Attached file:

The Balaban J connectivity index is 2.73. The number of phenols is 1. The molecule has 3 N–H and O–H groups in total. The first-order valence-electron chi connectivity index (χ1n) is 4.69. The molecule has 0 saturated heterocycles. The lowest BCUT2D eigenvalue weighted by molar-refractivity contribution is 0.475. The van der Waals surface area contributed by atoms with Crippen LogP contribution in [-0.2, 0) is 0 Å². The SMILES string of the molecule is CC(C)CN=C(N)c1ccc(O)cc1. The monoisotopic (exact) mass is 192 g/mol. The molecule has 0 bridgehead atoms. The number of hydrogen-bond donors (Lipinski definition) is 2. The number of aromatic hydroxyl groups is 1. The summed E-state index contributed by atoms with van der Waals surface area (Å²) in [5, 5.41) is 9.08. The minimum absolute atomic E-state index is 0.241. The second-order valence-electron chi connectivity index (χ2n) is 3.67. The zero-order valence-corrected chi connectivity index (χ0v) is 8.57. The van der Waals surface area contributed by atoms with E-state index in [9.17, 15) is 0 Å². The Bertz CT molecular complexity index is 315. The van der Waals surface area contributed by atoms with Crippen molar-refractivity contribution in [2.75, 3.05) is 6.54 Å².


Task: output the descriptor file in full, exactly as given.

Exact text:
The Balaban J connectivity index is 2.73. The number of phenols is 1. The molecule has 3 N–H and O–H groups in total. The first-order valence-electron chi connectivity index (χ1n) is 4.69. The molecule has 0 saturated heterocycles. The lowest BCUT2D eigenvalue weighted by molar-refractivity contribution is 0.475. The van der Waals surface area contributed by atoms with Crippen LogP contribution in [-0.2, 0) is 0 Å². The SMILES string of the molecule is CC(C)CN=C(N)c1ccc(O)cc1. The monoisotopic (exact) mass is 192 g/mol. The molecule has 0 bridgehead atoms. The number of hydrogen-bond donors (Lipinski definition) is 2. The number of aromatic hydroxyl groups is 1. The summed E-state index contributed by atoms with van der Waals surface area (Å²) in [5, 5.41) is 9.08. The minimum absolute atomic E-state index is 0.241. The second-order valence-electron chi connectivity index (χ2n) is 3.67. The zero-order valence-corrected chi connectivity index (χ0v) is 8.57. The van der Waals surface area contributed by atoms with E-state index in [9.17, 15) is 0 Å². The Bertz CT molecular complexity index is 315. The van der Waals surface area contributed by atoms with Crippen molar-refractivity contribution in [2.75, 3.05) is 6.54 Å².